In relation to these two visions, a 'relational psychiatry' might be understood as being in the business of reminding us just how autopoietic we are. That is to say, it may remind us that we really do enact - i.e. ongoingly constitute - ourselves in our relationships with our worlds and with others. These enactions may be of both healthy and mentally disturbed casts of mind. Now, talk of causality which presupposes that all causes are of the 'underlying' form, and which thereby ignores the systemic aspect of state formation and maintenance, is rife in such psychiatry as is bioreductionist. And because we habitually think in terms of linear causality, we can miss this circular self-creating aspect of human life. And so we can plump for treatments of type i) when treatments of type ii) - which aim to alter our enactions rather than alter their only putative underlying, inner, causes - may be more effective and less damaging.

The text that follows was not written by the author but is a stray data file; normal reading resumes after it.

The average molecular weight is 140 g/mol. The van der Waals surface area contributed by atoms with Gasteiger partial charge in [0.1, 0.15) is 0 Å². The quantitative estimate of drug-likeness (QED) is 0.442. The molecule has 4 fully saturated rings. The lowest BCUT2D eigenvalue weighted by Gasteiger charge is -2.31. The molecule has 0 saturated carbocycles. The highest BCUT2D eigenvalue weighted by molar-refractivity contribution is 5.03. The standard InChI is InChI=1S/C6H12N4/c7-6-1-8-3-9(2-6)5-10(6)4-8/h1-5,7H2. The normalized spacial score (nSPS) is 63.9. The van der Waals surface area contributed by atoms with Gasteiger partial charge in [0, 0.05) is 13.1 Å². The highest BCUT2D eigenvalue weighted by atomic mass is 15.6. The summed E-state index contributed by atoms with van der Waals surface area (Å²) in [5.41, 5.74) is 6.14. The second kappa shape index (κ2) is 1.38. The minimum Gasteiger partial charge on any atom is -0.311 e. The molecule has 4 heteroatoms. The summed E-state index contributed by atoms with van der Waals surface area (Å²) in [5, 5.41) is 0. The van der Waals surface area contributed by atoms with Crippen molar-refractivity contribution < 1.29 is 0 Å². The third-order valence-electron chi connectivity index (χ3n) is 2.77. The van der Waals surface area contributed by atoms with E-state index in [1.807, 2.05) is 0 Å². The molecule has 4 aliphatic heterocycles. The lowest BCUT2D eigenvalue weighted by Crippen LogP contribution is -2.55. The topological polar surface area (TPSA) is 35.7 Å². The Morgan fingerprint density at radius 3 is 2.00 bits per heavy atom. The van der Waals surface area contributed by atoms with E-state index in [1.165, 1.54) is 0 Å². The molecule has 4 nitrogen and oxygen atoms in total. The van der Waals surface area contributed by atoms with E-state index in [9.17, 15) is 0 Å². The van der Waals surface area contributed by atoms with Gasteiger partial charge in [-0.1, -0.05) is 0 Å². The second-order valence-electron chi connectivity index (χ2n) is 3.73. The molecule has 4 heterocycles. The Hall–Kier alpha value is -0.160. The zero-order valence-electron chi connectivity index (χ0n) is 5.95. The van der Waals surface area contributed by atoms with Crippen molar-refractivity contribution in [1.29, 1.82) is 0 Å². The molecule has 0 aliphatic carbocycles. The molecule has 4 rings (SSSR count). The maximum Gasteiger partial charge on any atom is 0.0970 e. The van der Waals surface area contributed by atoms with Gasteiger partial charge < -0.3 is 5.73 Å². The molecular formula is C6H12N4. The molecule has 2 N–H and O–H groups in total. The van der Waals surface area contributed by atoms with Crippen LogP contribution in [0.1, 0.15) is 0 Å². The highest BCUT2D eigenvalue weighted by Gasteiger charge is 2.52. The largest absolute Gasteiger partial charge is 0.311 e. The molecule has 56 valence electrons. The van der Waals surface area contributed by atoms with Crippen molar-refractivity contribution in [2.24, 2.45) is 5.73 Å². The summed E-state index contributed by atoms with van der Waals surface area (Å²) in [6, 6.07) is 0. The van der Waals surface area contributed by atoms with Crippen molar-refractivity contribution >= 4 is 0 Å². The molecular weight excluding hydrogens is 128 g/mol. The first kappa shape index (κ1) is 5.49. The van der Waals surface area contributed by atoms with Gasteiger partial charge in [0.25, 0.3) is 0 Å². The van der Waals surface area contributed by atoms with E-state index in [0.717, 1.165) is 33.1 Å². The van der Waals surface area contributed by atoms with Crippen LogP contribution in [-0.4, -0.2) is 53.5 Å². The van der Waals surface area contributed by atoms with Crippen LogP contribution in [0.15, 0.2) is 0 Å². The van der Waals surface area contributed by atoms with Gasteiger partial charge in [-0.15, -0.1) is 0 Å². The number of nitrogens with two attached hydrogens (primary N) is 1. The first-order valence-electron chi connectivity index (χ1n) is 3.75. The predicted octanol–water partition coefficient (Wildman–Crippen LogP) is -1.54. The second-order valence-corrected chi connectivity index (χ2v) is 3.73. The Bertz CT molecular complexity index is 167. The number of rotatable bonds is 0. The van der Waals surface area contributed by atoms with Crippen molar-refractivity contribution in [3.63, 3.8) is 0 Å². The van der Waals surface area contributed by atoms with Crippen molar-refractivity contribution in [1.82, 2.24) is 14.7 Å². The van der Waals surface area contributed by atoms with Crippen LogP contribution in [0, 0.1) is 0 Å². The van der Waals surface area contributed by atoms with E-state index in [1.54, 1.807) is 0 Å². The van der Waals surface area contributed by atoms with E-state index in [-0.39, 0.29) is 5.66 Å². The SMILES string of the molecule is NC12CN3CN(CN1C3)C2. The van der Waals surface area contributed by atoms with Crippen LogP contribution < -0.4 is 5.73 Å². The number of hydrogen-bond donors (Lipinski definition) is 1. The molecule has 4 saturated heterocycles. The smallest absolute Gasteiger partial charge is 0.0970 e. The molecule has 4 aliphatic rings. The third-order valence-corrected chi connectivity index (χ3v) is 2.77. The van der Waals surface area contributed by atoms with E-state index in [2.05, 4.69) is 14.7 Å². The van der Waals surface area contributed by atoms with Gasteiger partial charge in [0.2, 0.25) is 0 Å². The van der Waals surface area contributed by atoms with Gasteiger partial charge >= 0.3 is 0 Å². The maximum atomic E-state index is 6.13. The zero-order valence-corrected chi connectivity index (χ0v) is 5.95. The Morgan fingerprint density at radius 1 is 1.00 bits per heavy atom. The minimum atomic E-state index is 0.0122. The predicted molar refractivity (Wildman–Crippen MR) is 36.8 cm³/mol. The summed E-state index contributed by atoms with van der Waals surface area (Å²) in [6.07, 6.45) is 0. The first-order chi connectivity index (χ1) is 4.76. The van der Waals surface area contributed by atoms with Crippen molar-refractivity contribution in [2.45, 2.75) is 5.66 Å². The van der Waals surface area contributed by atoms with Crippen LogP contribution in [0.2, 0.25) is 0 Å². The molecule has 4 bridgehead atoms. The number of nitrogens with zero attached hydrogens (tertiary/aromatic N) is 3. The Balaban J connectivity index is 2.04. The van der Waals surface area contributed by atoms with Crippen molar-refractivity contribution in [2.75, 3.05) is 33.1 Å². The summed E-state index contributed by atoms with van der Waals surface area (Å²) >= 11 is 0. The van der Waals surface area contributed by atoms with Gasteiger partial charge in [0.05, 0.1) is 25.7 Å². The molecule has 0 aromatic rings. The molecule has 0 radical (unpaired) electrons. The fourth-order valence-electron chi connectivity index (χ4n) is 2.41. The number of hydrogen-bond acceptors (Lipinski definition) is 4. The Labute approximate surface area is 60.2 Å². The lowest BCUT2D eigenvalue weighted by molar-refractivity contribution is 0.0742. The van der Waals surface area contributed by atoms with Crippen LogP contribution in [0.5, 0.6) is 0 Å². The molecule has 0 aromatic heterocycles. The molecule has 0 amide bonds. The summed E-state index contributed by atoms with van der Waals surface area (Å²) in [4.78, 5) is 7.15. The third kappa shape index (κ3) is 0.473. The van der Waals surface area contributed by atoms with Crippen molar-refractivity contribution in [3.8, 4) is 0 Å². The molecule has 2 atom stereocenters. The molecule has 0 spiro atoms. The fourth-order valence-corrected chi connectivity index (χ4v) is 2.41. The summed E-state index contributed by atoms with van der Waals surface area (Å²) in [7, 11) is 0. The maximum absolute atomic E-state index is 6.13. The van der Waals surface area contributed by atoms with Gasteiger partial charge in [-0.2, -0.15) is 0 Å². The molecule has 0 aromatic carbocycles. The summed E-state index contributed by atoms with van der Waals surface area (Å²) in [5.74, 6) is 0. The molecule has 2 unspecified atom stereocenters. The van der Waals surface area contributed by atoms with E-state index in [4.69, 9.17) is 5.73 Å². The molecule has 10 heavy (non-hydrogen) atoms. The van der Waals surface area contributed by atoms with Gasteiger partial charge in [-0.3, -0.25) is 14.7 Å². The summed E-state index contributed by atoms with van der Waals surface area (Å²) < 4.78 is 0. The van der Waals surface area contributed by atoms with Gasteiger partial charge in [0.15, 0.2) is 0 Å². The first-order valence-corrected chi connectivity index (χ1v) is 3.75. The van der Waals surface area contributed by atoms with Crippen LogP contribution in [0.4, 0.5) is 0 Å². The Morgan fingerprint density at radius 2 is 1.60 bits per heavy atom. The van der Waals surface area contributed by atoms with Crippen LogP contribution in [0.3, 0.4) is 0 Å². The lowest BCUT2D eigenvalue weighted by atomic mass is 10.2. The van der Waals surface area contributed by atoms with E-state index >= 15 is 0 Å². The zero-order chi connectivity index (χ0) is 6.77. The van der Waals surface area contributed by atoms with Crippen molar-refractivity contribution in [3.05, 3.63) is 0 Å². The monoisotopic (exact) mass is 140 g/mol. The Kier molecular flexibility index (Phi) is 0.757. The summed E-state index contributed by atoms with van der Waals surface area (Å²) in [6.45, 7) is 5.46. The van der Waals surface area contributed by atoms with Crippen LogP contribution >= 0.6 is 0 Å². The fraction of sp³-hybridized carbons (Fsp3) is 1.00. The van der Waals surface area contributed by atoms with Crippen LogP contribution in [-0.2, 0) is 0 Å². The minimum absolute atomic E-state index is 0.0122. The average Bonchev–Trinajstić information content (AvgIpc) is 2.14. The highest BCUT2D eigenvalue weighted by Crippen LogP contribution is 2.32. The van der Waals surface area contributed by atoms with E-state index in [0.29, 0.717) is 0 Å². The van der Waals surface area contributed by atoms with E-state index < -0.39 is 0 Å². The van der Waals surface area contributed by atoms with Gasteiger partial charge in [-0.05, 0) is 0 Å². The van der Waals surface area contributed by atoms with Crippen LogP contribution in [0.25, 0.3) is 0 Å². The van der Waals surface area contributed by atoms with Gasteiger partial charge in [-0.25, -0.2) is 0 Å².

Here I want to point out that simply acknowledging that many aspects of human life are permeated with what we could call 'relational causality' doesn't mean that all aspects will be so permeated. For example, certain genetic disorders could inevitably come on line at a certain point in someone's development, inexorably unfolding into a clinical picture. You can't philosophise your way to the irrelevance of linear and 'inside out' causality in human life. All you can do is point out the fallacy of assuming that 'underlying' causes are the only relevant causes in the psychiatric domain. I'd also like to point out that other rationales than the treatment of underlying neurological causes can be offered for why we might use, say, a pharmacological treatment. For example we might think that depression, say, is caused and maintained by a patient's interactions with their environments, and use a medication to help lever them out of one self-maintaining mode of interaction into another, happier, self-maintaining state.